It’s frustrating when you are driving around with a shaky steering wheel. It can be seen as a simple annoyance but with a shaking steering wheel will be as a result of a variety of serious matters that need to be handled promptly. Most cases shaking steering wheel are indications of bad tires. In this article, you will find a couple of other issues that could be contributing for that steering wheel shake.
Bearings play a significant role on your car steering as they allow your wheels to turn appropriately without friction and they do support the car weight. Wheel hub bearings are vital and when damaged, broken or not lubricated the results are a shaky steering wheel.
Since they are connected to the hub or axle, there will be effective to the drive shaft, and that’s a shaking steering wheel when they damaged or broken.This problem can be noted as they will be making strange noises even if you won’t immediately feel the shaking wheels. They can be fixed if not badly damaged by lubrication and placed back. Consider replacement when totally damaged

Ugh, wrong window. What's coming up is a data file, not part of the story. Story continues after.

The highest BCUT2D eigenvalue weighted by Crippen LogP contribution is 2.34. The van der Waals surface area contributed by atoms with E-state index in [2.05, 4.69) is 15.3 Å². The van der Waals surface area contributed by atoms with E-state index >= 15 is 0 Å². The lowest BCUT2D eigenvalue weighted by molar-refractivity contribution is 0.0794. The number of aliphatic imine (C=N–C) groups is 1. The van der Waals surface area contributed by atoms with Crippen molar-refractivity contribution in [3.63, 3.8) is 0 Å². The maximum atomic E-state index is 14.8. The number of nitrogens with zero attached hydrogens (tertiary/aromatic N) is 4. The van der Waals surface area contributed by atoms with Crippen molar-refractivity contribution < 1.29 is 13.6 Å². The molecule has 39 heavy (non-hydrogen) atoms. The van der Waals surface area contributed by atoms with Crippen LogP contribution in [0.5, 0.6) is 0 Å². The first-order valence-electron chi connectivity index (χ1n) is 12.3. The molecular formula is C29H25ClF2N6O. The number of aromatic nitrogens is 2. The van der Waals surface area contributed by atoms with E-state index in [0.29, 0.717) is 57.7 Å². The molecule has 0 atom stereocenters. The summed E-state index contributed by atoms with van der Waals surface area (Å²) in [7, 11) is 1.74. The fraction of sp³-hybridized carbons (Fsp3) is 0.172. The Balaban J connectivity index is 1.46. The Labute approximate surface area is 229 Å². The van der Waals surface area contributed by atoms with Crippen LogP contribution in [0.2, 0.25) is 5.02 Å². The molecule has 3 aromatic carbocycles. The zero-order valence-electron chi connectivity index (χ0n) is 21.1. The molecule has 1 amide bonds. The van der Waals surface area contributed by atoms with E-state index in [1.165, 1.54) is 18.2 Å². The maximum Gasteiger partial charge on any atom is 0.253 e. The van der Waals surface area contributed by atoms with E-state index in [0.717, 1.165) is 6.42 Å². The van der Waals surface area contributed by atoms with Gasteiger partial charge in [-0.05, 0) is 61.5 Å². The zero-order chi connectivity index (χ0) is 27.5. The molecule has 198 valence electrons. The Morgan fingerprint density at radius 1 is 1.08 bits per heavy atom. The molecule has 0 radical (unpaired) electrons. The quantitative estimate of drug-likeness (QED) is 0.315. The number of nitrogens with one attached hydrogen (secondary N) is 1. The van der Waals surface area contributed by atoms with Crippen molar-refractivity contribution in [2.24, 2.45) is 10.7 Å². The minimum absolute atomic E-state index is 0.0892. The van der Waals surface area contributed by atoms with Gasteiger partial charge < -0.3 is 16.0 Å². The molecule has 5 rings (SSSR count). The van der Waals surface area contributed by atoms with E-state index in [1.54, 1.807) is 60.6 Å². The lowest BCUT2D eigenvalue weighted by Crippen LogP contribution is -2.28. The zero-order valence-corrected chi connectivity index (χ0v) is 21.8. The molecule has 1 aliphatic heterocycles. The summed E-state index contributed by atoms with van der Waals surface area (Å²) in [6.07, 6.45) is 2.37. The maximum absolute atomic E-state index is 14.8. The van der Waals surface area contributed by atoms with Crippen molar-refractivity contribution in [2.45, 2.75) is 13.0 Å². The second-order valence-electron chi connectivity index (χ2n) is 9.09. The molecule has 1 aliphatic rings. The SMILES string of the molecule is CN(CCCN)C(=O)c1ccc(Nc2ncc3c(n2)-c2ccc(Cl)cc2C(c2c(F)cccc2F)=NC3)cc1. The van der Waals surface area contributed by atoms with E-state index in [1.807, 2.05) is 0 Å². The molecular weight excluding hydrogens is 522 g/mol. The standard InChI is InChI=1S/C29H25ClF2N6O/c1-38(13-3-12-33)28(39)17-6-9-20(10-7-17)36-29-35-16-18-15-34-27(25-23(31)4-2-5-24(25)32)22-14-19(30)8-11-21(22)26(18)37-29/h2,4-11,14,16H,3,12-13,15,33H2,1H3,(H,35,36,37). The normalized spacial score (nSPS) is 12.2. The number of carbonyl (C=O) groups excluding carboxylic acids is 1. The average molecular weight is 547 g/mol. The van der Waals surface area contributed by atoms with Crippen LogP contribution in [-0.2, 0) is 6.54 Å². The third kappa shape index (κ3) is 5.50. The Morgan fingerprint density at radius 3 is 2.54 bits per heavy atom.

Misalignment is a common cause for a shaky steering wheel. This is a result of lack of proper positioning of the vehicle wheels and sometimes suspension. A long period of driving leads to this but it may happen any time depending how you drive. To maintain your car alignment, try to avoid potholes, going over speed pumps slowly and curbs.
It’s not simple as checking if they are of the same size or general quality. Whenever there is a tire change placed on a rim, it must be balanced to ensure weight is evenly distributed around the wheel. Light areas of a tire are matched to heavy areas of the rim and vice versa. Counter Weights are added to ensure you have balanced wheels.
The entire car can be shaky if your wheels are even slightly unbalanced. This can lead to issues like; shocks, tread, struts, and other suspension components. Have your wheels always balanced as you always check each tire.
When breaking down you may notice that your steering wheel starts to shake, well this is a sign of worn out brake pads, brake discs or worn shocks. Sometimes it may happen when you are turning or driving at certain speeds. Issues related to brakes are easy to pinpoint than others, inspection of your various brake components to find exact cause will be a good idea to know which should be tightened if loose, replaced or cleaned if needed.